cross-posted from: https://lemmy.ml/post/435150
> cross-posted from: https://lemmy.ml/post/435149
> > I want to find the most sustainable operating system, because computers nowadays waste a lot of energy, because of data collection and data processing. Avoiding unnecessary processes and using resources in a mindful way could reduce the CO2 output on the whole world.
> > This discussion grew very fast and I put all links to other platforms in the end of the blog article.
I am now working on some simple pole weapon prototypes. Spearheads and other pointy ends are mounted in an axial groove, fixed with two screws. It gives an advantage, if we need to be able to change configuration. Other than that, we may need a permanent fixture.
My idea is to use non-protruding rods and to fill gaps with some kind od resin / glue.
It needs to be elastic enough to wthstad vibrations and hits, while rigid enough to transfer force to the shaft.
cross-posted from: https://lemmy.ml/post/307768
> I'm planning to put on a screen protector, but it'll only cover the top half of my phone.
> 1. Will It keep the crack from spreading?
> 2. Will I noticed the difference in touch functionality in terms of top half vs bottom half?
cross-posted from: https://lemmy.perthchat.org/post/21612
> The industry has expanded the usage of DRM to various hardware products, such as Keurig's coffeemakers, Philips' light bulbs, mobile device power chargers, and John Deere's tractors. For instance, tractor companies try to prevent farmers from making repairs under via DRM.
cross-posted from: https://lemmy.ml/post/260665
> This thing spins and is water proof.
> It doesn't work very well for non socks, because the clothes get stuck on the wire.
> I have a plastic bucket.
> I want to make a hole in the bottom/side of the bucket so clothes won't get stuck on the wire. The wire cannot be detached from the spinny machine. So i have to cut a hole (in the bucket) big enough for a USB to fit through, then make the bucket water proof again. **I'm not sure how to make it waterproof again.**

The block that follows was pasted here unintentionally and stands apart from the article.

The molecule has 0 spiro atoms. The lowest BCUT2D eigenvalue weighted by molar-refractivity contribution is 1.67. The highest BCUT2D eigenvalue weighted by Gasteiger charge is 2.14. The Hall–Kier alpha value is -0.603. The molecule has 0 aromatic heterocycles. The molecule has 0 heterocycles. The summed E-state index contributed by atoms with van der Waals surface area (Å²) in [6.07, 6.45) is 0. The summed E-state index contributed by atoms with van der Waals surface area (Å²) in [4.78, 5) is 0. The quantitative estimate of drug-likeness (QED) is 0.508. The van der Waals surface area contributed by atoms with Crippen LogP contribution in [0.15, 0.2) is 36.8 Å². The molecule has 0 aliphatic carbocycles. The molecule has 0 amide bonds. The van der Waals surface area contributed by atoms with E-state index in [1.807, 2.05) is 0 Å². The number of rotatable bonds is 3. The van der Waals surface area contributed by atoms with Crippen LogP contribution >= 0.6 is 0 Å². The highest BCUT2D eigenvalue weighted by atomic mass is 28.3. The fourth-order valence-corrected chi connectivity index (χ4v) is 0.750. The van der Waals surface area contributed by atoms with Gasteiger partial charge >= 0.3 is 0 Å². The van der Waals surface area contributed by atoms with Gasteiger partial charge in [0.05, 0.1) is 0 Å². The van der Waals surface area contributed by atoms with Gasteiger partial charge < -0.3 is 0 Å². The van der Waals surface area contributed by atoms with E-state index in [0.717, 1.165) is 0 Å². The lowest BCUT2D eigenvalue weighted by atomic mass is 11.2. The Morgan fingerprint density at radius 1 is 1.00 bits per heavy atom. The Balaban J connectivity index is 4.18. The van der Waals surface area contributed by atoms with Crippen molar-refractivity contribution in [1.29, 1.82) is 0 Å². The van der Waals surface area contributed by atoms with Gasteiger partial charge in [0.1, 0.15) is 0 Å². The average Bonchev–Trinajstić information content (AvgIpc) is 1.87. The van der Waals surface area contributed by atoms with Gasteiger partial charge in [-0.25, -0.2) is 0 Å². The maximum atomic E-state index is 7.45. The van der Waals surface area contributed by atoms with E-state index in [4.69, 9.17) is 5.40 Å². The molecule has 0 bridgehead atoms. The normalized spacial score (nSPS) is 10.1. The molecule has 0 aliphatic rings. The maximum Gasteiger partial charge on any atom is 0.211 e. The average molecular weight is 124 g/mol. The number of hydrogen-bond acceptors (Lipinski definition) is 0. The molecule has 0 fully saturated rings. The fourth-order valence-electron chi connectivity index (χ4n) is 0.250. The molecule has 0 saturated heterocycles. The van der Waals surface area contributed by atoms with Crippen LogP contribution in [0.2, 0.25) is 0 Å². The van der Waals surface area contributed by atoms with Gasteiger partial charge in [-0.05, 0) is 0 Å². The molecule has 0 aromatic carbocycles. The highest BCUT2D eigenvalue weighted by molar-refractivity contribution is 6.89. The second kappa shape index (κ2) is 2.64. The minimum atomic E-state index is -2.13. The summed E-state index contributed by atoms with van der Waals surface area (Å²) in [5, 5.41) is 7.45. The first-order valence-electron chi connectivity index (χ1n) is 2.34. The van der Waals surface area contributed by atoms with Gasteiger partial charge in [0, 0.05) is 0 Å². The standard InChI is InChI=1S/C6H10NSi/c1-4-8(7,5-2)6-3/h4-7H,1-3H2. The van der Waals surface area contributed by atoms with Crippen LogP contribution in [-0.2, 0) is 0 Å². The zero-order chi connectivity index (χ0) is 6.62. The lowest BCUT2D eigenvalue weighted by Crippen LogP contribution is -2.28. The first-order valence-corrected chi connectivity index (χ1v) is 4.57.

By now, the process of creating custom lithium-ion battery packs is well-known enough to be within the reach of most makers. But it’s not a path without hazard, and mistakes with battery protection and management can be costly. Happily for those who are apprehensive on the battery front there’s a solution courtesy of a group of engineering students from the University of Pittsburgh. [Their project was to convert a pedal bicycle to electric assisted power](https://hackaday.io/project/180098-diy-ebike-battery-system), and in doing so they didn’t make their own pack but instead used off-the-shelf 40V Ryobi power tool packs.
The bike conversion is relatively conventional with the crank replaced by a crank and motor assembly, and a pair of the Ryobi packs in 3D-printed holders on the frame. The value in this is in its reminder that these packs have evolved to the point at which they make a viable alternative to a much more expensive bike-specific pack, and that their inclusion of all the balancing and protection circuitry make them also a much safer option than building your own pack. The benefits of this are immense as they bring a good-quality conversion within reach of many more bicycle owners, with all parts being only a simple online order away. Take a look at the video below the break for more details.
Those Ryobi cells [certainly seem to have carved themselves a niche](https://hackaday.com/2020/02/20/diy-power-station-puts-ryobi-batteries-to-work/) in our community!